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Eating Disorder

Eating Disorders

The inner voices of anorexia and bulimia whisper that you’ll never be happy
until you lose weight, that your worth is measured by how you look. But the
truth is that happiness and self-esteem come from loving yourself for who you
truly are–and that’s only possible with recovery.

It may seem like there’s no escape from your eating disorder, but remember
you are not alone in your struggle. Millions of girls, women, boys, and men
struggle with anorexia and bulimia and manage to recover. With treatment,
support from others, and smart self-help strategies, you can overcome your
eating disorder and gain true self-confidence.

Gina’s story ~ from helpguide.org

Gina battled bulimia for seven years—struggling on her own in secret—before
she finally opened up to her mother. Gina wrote her a long letter explaining her
shame and embarrassment, and gave her mother a book about how to deal with
someone with an eating disorder. Her mother was so relieved that Gina had
finally opened up, and together they sought professional help.

Gina’s road to recovery was still rocky and she had plenty of slip-ups, but
she also had the support of her family. Gina chose to use relationships to
replace her bulimia. She saw a therapist and joined a support group of fellow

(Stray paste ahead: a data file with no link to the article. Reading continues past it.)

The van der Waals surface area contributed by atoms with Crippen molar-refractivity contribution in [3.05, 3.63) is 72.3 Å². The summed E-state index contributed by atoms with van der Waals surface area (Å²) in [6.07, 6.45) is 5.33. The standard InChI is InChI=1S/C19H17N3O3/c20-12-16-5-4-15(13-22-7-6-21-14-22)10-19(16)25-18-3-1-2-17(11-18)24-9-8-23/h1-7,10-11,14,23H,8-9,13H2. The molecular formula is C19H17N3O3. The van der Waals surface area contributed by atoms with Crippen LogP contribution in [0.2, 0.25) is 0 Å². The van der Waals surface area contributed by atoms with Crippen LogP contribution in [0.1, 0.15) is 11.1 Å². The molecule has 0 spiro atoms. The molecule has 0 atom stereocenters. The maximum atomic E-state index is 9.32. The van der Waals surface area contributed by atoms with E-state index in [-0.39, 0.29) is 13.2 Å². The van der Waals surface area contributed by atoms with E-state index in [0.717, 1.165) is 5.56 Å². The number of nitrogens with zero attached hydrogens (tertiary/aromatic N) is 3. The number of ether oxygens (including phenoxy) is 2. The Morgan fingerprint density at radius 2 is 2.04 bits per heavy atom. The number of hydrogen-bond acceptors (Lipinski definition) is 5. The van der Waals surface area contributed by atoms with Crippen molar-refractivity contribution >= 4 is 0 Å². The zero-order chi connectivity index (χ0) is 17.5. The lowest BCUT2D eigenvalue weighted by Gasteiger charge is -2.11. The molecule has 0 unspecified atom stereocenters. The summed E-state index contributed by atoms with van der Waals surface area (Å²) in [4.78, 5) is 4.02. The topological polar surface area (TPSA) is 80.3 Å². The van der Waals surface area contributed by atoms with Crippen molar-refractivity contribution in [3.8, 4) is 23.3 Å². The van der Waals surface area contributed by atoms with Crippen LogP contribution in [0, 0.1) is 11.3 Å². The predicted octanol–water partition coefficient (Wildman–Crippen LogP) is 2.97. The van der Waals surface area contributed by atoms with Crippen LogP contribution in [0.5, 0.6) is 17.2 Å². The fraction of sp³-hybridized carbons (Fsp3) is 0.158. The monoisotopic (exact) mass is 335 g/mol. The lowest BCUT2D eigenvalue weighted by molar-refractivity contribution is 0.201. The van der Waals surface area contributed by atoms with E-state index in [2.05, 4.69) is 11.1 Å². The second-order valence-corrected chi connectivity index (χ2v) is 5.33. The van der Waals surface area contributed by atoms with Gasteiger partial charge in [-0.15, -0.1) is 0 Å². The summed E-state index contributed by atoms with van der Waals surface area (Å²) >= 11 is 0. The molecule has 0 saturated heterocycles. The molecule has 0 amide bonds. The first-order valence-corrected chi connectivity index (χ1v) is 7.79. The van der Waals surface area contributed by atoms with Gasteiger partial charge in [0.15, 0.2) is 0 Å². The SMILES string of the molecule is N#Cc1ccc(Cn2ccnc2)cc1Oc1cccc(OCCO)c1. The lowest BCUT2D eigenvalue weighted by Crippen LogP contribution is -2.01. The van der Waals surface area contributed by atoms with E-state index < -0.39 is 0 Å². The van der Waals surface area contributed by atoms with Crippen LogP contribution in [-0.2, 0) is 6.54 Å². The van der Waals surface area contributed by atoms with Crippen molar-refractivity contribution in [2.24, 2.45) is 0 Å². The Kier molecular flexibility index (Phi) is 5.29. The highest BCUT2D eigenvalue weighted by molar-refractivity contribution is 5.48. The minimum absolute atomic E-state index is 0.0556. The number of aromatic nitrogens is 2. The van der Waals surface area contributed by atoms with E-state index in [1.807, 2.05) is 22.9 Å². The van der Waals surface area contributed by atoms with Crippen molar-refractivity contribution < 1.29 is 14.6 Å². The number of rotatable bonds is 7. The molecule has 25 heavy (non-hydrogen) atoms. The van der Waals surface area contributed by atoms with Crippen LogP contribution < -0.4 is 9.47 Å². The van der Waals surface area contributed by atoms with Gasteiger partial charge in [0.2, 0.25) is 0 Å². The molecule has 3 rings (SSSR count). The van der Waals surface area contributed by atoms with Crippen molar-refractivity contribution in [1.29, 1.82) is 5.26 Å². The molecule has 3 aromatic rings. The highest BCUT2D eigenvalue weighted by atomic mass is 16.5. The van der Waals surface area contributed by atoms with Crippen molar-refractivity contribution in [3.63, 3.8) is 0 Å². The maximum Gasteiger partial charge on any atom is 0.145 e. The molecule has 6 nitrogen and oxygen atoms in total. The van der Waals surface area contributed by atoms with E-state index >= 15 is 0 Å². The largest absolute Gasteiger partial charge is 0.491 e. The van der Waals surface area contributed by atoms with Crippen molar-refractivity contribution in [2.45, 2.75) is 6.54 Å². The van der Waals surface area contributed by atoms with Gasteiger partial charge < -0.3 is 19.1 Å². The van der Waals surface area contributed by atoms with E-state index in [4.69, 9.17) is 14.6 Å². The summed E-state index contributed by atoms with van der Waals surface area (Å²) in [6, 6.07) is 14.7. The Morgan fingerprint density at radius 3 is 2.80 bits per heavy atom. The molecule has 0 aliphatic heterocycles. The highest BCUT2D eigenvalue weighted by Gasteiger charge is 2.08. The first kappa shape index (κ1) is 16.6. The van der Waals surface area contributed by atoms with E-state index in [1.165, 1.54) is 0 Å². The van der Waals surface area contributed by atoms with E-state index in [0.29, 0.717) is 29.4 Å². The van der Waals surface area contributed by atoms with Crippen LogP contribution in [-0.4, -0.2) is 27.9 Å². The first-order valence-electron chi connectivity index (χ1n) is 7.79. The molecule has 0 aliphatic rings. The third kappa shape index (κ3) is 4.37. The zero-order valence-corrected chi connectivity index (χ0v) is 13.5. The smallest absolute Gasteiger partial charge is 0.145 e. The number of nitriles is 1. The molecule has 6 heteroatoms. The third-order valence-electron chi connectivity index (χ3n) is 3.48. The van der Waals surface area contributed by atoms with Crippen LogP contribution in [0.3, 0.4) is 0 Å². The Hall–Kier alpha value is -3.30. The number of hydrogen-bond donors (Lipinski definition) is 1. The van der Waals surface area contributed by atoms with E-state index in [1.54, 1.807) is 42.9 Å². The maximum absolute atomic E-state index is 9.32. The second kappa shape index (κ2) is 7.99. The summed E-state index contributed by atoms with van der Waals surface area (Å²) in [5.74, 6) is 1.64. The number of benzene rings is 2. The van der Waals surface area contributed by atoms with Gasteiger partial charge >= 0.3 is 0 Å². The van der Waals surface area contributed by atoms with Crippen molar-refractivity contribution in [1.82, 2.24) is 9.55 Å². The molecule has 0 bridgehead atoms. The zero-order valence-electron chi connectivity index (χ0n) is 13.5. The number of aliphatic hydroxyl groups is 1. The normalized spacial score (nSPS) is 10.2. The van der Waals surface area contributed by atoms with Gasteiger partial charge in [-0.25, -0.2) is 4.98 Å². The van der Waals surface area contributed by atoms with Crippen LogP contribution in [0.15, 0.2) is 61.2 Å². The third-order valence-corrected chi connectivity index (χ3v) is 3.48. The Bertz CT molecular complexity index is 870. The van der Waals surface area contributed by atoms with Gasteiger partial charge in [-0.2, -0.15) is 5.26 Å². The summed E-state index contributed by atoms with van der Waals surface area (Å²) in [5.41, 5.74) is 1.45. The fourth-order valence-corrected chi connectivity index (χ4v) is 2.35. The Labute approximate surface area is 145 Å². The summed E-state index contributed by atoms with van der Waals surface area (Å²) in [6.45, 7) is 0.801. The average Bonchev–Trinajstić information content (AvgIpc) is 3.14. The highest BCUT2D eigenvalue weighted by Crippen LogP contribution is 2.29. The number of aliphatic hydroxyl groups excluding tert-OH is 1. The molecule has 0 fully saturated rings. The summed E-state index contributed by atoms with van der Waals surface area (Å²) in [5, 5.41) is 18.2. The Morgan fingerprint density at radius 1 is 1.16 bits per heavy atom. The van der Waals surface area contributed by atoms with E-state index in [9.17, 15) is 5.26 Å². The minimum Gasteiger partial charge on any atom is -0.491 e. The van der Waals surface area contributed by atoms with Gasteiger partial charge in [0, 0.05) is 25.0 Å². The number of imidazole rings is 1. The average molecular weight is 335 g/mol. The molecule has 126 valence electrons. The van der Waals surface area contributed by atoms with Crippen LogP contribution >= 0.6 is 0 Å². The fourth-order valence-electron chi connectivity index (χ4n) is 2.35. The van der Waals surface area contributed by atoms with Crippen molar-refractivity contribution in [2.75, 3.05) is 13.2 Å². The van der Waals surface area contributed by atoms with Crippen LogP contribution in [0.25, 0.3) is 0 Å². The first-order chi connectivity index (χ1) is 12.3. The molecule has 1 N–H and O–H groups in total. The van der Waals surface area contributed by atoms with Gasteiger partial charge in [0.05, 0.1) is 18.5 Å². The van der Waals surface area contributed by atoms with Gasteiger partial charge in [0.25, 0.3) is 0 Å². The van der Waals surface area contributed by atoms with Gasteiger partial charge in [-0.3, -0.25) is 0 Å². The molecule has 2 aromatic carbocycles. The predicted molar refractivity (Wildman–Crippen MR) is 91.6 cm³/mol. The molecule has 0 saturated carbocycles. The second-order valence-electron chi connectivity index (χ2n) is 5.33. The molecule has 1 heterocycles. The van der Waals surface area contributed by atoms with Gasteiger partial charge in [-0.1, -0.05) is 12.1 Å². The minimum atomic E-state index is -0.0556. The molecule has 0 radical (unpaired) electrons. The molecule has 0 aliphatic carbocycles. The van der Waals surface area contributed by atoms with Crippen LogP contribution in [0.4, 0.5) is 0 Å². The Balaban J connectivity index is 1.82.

eating disorder sufferers. In time, she went back to graduate school, got
married and had children. Like everyone else, she still had difficult
experiences in life. Her mother developed cancer and Gina lost her job. But she
no longer used her eating disorder to cope.

The road to eating disorder recovery starts with admitting you have a
problem. This admission can be tough, especially if you’re still clinging to the
belief–even in the back of your mind–that weight loss is the key to happiness,
confidence, and success. Even when you finally understand this isn’t true, old
habits are still hard to break.

The good news is that the eating disorder behaviors you’ve learned can be
unlearned if you’re motivated to change and willing to ask for help. However,
overcoming an eating disorder is about more than giving up unhealthy eating
behaviors. It is also about rediscovering who you are beyond your eating habits,
weight, and body image.

True recovery from anorexia and bulimia involves learning to:

  • Listen to your body.
  • Listen to your feelings.
  • Trust yourself.
  • Accept yourself.
  • Love yourself.
  • Enjoy life again.

Eating disorder treatment step #1: Ask for help

It can be scary and embarrassing to seek help for an eating disorder but
gaining support from a trusted friend, family member, religious leader, school
counselor, or work colleague is for many people the first step on the road to
recovery. Alternately, some people find it less threatening to confidein a
treatment specialist, such as an eating disorder counselor or nutritionist.

Whoever you select as a confidant, set aside a specific time to discuss your
situation with them, ideally in a quiet, comfortable place away from other
people and distractions. Remember, your friend or family member may be shocked
when you disclose details of your eating disorder. They may even be angry or
confused, unsure of how to respond or the best way to help you. It’s important
to remain patient. Take time to educate them about your specific eating disorder
and the ways you’d like them to support you during the recovery process.

For more information please see: www.helpguide.org